[1] https://www.facebook.com/data?sk=app_190322544333196

  4. Nadia B. Ahmad Avatar

    I particularly enjoy what you said about the laws of physics with respect to morality and neutrality. It’s next to impossible to be neutral or objective. Even if someone is sitting on Walden Pond, there level of objectivity is suspect.

  5. […] is an interesting post over at Benlog about the unprecedented uses data mining is being put to: Here’s one story that blew my mind a […]

  6. Shaun Dakin Avatar

    Great post Ben.

    In my own thinking about data privacy and the future of sharing my realization is that technologists are successful in spite of themselves.   That is, they build something “cool”, push it out there, and let the market decide if it is worth continuing.

    What they don’t do is also think long and hard about how to communicate to non technologists what the software is, what it does, and how people should think about using it.

    Imagine if Facebook (again, picking on the biggest name around) thought as hard about communicating the facial recognition feature it released in the EU last week as they did to build the feature?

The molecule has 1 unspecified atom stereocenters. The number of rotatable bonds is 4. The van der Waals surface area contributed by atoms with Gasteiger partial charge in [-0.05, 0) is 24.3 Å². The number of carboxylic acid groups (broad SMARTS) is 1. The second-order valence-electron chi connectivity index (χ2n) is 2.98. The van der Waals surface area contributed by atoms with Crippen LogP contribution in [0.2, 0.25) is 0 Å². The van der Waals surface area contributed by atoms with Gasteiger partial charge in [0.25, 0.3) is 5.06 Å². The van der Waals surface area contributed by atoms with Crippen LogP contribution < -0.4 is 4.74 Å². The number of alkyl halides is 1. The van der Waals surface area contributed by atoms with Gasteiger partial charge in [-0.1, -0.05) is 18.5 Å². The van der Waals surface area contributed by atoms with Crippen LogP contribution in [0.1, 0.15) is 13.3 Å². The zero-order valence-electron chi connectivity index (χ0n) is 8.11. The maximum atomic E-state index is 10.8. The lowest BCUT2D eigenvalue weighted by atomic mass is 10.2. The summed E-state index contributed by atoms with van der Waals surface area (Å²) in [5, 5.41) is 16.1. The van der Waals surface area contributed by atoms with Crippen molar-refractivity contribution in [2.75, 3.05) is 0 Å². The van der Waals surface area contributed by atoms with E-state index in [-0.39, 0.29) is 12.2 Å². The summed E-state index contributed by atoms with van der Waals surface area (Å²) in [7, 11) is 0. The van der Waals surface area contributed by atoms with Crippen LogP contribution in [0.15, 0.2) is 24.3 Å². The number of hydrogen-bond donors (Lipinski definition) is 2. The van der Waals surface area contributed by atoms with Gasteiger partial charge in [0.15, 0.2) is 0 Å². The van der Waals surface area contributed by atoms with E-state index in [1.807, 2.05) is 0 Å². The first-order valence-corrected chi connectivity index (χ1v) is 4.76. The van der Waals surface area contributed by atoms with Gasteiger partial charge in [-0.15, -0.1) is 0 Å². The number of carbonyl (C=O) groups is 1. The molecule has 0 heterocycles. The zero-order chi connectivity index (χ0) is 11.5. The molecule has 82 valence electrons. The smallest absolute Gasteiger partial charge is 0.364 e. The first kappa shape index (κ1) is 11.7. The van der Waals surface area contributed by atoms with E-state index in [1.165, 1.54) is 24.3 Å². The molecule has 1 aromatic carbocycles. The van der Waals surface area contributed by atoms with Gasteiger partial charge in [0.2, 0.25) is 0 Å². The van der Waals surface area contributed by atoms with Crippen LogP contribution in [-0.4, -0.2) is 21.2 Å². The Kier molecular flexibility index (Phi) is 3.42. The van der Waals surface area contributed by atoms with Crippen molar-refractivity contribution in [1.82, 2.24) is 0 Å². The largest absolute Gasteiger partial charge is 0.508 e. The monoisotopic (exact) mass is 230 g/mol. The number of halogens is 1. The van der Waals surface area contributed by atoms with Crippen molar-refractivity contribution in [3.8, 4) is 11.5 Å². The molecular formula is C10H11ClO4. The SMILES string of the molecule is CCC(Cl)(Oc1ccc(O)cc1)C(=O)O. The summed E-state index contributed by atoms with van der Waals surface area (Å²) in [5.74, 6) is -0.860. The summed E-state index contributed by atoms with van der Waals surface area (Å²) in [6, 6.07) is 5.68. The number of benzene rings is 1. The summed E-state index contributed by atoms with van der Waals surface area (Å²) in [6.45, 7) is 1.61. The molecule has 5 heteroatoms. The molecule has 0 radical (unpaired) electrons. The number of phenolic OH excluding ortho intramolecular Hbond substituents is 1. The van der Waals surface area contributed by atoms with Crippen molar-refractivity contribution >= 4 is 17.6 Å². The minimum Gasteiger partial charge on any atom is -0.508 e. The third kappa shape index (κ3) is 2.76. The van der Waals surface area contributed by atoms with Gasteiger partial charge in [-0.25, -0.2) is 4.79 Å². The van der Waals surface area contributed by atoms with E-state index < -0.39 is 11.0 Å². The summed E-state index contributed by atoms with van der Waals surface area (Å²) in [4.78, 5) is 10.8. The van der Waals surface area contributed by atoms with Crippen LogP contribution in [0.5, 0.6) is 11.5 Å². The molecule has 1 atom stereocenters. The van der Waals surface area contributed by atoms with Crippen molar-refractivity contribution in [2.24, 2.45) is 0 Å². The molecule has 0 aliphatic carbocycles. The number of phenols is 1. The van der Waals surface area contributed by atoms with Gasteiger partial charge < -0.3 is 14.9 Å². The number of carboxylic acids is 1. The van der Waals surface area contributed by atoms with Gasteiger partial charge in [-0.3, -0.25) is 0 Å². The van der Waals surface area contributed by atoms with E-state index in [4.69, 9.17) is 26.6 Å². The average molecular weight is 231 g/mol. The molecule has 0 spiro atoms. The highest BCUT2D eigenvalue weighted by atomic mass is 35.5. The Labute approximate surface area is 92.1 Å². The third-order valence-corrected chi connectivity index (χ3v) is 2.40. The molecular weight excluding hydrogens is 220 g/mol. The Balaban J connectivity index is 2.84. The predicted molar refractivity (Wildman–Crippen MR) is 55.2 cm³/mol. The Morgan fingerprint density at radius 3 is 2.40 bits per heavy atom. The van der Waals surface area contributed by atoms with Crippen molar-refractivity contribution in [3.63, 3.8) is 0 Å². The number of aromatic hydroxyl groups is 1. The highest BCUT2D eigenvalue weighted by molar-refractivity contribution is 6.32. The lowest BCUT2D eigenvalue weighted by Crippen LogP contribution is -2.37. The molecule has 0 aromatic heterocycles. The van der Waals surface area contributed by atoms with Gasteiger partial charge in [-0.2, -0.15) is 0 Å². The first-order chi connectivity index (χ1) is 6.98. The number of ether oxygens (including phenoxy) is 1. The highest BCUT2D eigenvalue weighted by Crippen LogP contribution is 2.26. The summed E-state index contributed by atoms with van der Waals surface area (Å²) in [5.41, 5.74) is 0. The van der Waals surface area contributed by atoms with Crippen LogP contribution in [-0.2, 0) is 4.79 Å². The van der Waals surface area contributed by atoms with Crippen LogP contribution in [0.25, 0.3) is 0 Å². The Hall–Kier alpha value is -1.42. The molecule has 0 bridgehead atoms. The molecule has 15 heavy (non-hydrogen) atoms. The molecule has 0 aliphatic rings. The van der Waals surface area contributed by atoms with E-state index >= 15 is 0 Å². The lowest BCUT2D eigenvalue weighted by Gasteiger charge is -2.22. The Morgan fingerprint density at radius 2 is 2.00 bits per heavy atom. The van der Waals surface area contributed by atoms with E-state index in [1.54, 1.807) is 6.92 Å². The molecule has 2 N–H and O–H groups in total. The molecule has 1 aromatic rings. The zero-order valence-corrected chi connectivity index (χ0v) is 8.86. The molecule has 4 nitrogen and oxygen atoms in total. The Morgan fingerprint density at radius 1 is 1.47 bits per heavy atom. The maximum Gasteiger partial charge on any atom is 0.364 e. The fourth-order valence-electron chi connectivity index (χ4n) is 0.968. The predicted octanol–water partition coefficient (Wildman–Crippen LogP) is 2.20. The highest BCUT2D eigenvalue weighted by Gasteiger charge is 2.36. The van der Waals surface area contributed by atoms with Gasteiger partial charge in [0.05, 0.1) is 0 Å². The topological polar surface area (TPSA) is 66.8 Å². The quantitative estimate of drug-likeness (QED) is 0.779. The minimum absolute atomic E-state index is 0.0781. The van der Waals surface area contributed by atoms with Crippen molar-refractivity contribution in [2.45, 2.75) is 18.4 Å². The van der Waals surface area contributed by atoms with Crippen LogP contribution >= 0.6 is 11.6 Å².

The future of data, privacy, sharing, security etc… CAN be incredible.

    BUT… the industry will need to figure out how to sell and communicate the benefits if it can grow future.   

    It is what traditional CPG companies (P&G for example) do extremely well.   They just don’t create a new toothpaste or household cleaner and “put it out there”.  Because of the economics of their category (they manufacture things and have a supply chain to worry about) they have to think harder about the communication around products than on the R&D around product development.

    Technologists (particularly software developers) don’t have to “think” beyond the code and pushing it to the customer.  If it doesn’t work, so what, we don’t have 100,000 copies sitting in the warehouse waiting to be disposed of.

    The news for Facebook in the US has to be disconcerting.  They lost users in the past month.   According to Inside Facebook, in May “The U.S. lost nearly 6 million subscribers to end the month with 149.4
    million users, and Canada lost 1.52 million users to finish with 16.6
    million.”  http://news.cnet.com/8301-1023_3-20070739-93/facebook-shedding-u.s-users-as-brazil-mexico-gain/#ixzz1PAS82aph

    Facebook spends very little on traditional Marketing communications.  In fact, I don’t think they spend any money on paid media (ads, etc..)  

    They will need to start thinking like P&G a little more if they are going to reverse the tide that Inside Facebook discovered in May.


    Shaun Dakin

    PS:  this is an old but still useful book:

    The Inmates Are Running the Asylum


  7. […] réfléxion n’est pas étrangère à un autre débat : quelle est la responsabilité des technologists (ceux qui nous fournissent les technologies) vis-à-vis des possibilités qu’ils nous […]